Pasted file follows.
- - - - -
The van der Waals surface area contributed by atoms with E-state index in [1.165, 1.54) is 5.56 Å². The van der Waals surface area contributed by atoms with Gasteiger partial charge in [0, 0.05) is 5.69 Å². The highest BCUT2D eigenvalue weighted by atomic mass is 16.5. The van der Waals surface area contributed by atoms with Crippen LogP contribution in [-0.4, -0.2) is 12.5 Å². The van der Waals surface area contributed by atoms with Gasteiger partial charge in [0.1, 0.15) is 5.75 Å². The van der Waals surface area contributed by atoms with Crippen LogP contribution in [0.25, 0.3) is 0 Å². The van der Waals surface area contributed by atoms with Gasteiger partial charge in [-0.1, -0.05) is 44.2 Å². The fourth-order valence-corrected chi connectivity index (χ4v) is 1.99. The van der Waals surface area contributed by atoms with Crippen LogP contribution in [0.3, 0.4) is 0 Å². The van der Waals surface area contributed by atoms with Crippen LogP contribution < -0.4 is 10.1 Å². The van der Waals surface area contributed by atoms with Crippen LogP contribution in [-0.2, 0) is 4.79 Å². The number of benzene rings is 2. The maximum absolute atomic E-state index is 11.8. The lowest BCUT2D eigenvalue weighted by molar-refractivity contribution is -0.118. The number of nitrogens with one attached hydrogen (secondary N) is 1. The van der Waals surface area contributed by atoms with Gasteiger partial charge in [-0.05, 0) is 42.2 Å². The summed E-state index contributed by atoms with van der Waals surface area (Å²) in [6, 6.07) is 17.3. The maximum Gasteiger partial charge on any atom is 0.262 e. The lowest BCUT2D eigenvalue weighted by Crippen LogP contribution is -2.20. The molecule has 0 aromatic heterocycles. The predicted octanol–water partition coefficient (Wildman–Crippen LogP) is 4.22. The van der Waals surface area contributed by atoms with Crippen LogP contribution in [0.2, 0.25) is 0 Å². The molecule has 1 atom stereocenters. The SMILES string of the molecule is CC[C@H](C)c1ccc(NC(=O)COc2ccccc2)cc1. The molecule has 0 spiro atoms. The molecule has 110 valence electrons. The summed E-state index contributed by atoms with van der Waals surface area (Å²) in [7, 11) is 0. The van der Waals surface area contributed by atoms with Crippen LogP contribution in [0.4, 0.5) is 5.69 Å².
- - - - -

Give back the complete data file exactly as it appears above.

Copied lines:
The van der Waals surface area contributed by atoms with E-state index in [1.165, 1.54) is 5.56 Å². The van der Waals surface area contributed by atoms with Gasteiger partial charge in [0, 0.05) is 5.69 Å². The highest BCUT2D eigenvalue weighted by atomic mass is 16.5. The van der Waals surface area contributed by atoms with Crippen LogP contribution in [-0.4, -0.2) is 12.5 Å². The van der Waals surface area contributed by atoms with Gasteiger partial charge in [0.1, 0.15) is 5.75 Å². The van der Waals surface area contributed by atoms with Crippen LogP contribution in [0.25, 0.3) is 0 Å². The van der Waals surface area contributed by atoms with Gasteiger partial charge in [-0.1, -0.05) is 44.2 Å². The fourth-order valence-corrected chi connectivity index (χ4v) is 1.99. The van der Waals surface area contributed by atoms with Crippen LogP contribution in [0.3, 0.4) is 0 Å². The van der Waals surface area contributed by atoms with Crippen LogP contribution < -0.4 is 10.1 Å². The van der Waals surface area contributed by atoms with Crippen LogP contribution in [-0.2, 0) is 4.79 Å². The number of benzene rings is 2. The maximum absolute atomic E-state index is 11.8. The lowest BCUT2D eigenvalue weighted by molar-refractivity contribution is -0.118. The number of nitrogens with one attached hydrogen (secondary N) is 1. The van der Waals surface area contributed by atoms with Gasteiger partial charge in [-0.05, 0) is 42.2 Å². The summed E-state index contributed by atoms with van der Waals surface area (Å²) in [6, 6.07) is 17.3. The maximum Gasteiger partial charge on any atom is 0.262 e. The lowest BCUT2D eigenvalue weighted by Crippen LogP contribution is -2.20. The molecule has 0 aromatic heterocycles. The predicted octanol–water partition coefficient (Wildman–Crippen LogP) is 4.22. The van der Waals surface area contributed by atoms with Crippen LogP contribution in [0.2, 0.25) is 0 Å². The molecule has 1 atom stereocenters. The SMILES string of the molecule is CC[C@H](C)c1ccc(NC(=O)COc2ccccc2)cc1. The molecule has 0 spiro atoms. The molecule has 110 valence electrons. The summed E-state index contributed by atoms with van der Waals surface area (Å²) in [7, 11) is 0. The van der Waals surface area contributed by atoms with Crippen LogP contribution in [0.4, 0.5) is 5.69 Å².